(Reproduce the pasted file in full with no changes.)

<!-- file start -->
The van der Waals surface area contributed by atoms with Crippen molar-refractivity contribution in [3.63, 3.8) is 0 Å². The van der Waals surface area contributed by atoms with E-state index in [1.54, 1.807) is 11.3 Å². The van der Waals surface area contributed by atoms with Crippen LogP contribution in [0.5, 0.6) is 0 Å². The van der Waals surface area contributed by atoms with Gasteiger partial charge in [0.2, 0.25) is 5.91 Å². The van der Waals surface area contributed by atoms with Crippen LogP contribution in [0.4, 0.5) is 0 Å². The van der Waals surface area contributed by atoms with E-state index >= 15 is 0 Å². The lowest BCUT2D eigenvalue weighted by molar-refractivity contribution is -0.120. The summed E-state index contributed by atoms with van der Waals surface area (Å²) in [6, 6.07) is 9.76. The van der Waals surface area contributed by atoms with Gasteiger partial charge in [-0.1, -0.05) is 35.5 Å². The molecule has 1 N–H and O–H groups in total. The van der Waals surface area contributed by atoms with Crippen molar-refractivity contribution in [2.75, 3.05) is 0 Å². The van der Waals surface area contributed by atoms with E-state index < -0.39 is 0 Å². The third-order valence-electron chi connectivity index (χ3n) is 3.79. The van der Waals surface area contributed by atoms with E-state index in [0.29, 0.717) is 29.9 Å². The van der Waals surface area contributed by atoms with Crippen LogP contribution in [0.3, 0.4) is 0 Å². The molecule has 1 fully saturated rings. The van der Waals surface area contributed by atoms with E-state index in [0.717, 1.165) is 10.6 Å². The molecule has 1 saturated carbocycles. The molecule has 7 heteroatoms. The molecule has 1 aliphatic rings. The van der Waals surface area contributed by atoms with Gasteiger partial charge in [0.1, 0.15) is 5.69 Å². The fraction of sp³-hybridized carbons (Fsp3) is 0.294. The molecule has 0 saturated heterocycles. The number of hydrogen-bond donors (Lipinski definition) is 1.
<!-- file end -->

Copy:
The van der Waals surface area contributed by atoms with Crippen molar-refractivity contribution in [3.63, 3.8) is 0 Å². The van der Waals surface area contributed by atoms with E-state index in [1.54, 1.807) is 11.3 Å². The van der Waals surface area contributed by atoms with Crippen LogP contribution in [0.5, 0.6) is 0 Å². The van der Waals surface area contributed by atoms with Gasteiger partial charge in [0.2, 0.25) is 5.91 Å². The van der Waals surface area contributed by atoms with Crippen LogP contribution in [0.4, 0.5) is 0 Å². The van der Waals surface area contributed by atoms with E-state index >= 15 is 0 Å². The lowest BCUT2D eigenvalue weighted by molar-refractivity contribution is -0.120. The summed E-state index contributed by atoms with van der Waals surface area (Å²) in [6, 6.07) is 9.76. The van der Waals surface area contributed by atoms with Gasteiger partial charge in [-0.1, -0.05) is 35.5 Å². The molecule has 1 N–H and O–H groups in total. The van der Waals surface area contributed by atoms with Crippen molar-refractivity contribution in [2.75, 3.05) is 0 Å². The van der Waals surface area contributed by atoms with E-state index < -0.39 is 0 Å². The third-order valence-electron chi connectivity index (χ3n) is 3.79. The van der Waals surface area contributed by atoms with E-state index in [0.29, 0.717) is 29.9 Å². The van der Waals surface area contributed by atoms with Crippen LogP contribution in [0.3, 0.4) is 0 Å². The molecule has 1 fully saturated rings. The van der Waals surface area contributed by atoms with E-state index in [0.717, 1.165) is 10.6 Å². The molecule has 1 saturated carbocycles. The molecule has 7 heteroatoms. The molecule has 1 aliphatic rings. The van der Waals surface area contributed by atoms with Gasteiger partial charge in [0.1, 0.15) is 5.69 Å². The fraction of sp³-hybridized carbons (Fsp3) is 0.294. The molecule has 0 saturated heterocycles. The number of hydrogen-bond donors (Lipinski definition) is 1.